In my opinion, a proposed “middle solution” gives the answer to the enigma of the ethnological origins of the Cimbri and Teutones. Both of them were Germanic peoples of Jutland, who had already adopted there some elements of the Celtic civilization. During their interminable wanderings towards the Mediterranean South, they were joined by many Gallic/Celtic Central European groups and tribes who, due to their significantly higher civilization, managed to become the leaders of these peoples/tribal unions. This situation explains the Celtic language of the Cimbri and the Teutons (when they confronted the Romans), their Celtic names and weapons, as well as their exclusively Celtic cavalry as it is evidenced by its description. The barbarian cavalry of this period consisted generally of wealthy/noble warriors. Among the Cimbri and Teuton warriors, the Celts were almost the only ones who had horses fit for battle. In conclusion, when the two peoples appeared in the Mediterranean, they had become tribal unions of Celtic, Germanic and Pregermanic (possibly Pre-Indo-European) tribes, with the Celtic groups to be the leading ones and probably the more numerous in population. That is why the Völkerwanderung of the Cimbri and the Teutones consist a part of both the Celtic and the Germanic history.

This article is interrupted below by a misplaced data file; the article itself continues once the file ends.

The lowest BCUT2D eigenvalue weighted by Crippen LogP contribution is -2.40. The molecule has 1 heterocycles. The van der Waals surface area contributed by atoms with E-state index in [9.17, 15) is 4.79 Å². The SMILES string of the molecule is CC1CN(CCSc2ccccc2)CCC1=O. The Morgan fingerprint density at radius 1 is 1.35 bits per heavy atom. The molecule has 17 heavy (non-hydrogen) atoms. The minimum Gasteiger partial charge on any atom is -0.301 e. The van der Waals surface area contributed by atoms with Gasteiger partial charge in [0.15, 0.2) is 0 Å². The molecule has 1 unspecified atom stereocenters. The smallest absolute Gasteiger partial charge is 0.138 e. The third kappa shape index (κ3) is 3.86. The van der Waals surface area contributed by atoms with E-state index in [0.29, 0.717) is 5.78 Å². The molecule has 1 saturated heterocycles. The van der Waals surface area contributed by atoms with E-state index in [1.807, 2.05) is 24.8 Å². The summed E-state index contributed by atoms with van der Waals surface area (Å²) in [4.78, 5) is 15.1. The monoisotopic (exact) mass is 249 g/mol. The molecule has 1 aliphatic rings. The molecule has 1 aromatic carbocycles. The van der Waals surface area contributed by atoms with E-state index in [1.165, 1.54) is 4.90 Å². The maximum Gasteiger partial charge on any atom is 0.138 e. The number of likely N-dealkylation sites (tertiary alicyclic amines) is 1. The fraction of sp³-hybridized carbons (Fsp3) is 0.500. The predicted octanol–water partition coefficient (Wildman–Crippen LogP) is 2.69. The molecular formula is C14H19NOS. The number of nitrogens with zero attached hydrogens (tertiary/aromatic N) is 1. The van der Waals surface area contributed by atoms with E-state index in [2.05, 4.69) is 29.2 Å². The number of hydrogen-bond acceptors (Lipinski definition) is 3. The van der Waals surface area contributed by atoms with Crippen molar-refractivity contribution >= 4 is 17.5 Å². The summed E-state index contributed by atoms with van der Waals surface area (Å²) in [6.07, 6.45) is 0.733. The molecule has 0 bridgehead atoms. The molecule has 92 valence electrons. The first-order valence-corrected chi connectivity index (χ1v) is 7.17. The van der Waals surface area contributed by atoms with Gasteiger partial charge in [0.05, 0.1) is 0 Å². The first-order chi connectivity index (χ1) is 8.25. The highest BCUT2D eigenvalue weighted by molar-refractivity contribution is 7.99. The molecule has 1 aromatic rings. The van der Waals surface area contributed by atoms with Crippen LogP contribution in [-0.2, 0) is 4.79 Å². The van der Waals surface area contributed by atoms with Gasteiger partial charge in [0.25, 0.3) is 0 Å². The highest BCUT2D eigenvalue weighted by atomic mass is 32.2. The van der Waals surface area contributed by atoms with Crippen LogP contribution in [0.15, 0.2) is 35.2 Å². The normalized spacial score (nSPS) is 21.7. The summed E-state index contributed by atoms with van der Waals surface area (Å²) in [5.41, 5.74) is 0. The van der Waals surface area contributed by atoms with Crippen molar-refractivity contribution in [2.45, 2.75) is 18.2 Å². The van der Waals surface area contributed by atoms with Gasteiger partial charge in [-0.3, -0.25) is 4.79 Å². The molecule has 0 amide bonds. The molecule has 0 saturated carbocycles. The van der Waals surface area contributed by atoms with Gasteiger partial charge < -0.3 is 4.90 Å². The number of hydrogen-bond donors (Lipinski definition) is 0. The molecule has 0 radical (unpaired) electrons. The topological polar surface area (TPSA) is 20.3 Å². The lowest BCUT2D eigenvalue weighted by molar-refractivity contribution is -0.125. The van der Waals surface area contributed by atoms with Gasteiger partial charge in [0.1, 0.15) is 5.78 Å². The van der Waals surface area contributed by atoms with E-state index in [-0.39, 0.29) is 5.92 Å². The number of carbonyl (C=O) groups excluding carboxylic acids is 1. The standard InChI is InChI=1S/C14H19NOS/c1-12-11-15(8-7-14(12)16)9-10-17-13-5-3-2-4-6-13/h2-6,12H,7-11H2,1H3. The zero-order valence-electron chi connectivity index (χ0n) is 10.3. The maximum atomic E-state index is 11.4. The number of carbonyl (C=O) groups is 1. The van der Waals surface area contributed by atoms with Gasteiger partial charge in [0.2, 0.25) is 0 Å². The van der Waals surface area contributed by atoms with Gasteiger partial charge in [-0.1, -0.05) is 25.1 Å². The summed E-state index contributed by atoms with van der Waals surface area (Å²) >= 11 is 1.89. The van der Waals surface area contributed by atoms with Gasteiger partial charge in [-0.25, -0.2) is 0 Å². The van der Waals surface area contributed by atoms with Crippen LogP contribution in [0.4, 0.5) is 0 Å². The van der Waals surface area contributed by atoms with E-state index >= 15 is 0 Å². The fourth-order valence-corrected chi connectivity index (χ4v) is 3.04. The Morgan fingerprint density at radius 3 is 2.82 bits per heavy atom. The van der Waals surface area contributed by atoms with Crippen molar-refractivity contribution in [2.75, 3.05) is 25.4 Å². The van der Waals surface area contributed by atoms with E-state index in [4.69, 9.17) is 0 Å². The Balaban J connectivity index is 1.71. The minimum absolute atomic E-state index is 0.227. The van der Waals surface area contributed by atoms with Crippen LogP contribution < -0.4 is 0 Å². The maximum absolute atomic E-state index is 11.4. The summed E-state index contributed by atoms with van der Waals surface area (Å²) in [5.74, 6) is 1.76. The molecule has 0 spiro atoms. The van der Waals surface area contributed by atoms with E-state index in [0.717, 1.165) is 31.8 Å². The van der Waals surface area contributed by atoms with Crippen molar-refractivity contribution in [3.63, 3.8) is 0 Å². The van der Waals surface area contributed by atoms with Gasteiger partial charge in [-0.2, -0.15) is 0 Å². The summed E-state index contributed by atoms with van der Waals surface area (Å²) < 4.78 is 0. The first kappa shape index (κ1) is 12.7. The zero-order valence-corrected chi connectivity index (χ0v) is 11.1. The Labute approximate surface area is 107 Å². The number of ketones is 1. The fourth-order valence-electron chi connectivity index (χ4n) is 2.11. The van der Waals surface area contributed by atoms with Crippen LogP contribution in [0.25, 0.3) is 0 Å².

Both peoples have left their homeland in Jutland, due to climate change and overpopulation. The same reasons forced various Gallic/Celtic and PreGermanic groups to join them. In 115-113 BC the Cimbri tried to settle sequentially in the countries of several Danubian Celtic peoples, the Boii, the Scordisci and the Taurisci (of Noricum), but they were repelled by them. But they managed to threaten dangerously Noreia (modern Neumarkt), the largest fortified city (oppidum) of Noricum (modern Western Austria). Rome sent a consular army under the consul Carbo, in Noreia because this Celtic ‘oppidum’ was a geo-strategic barrier on the invasion route to Italy.
The ‘Völkerwanderung’ of the Cimbri-Teutons.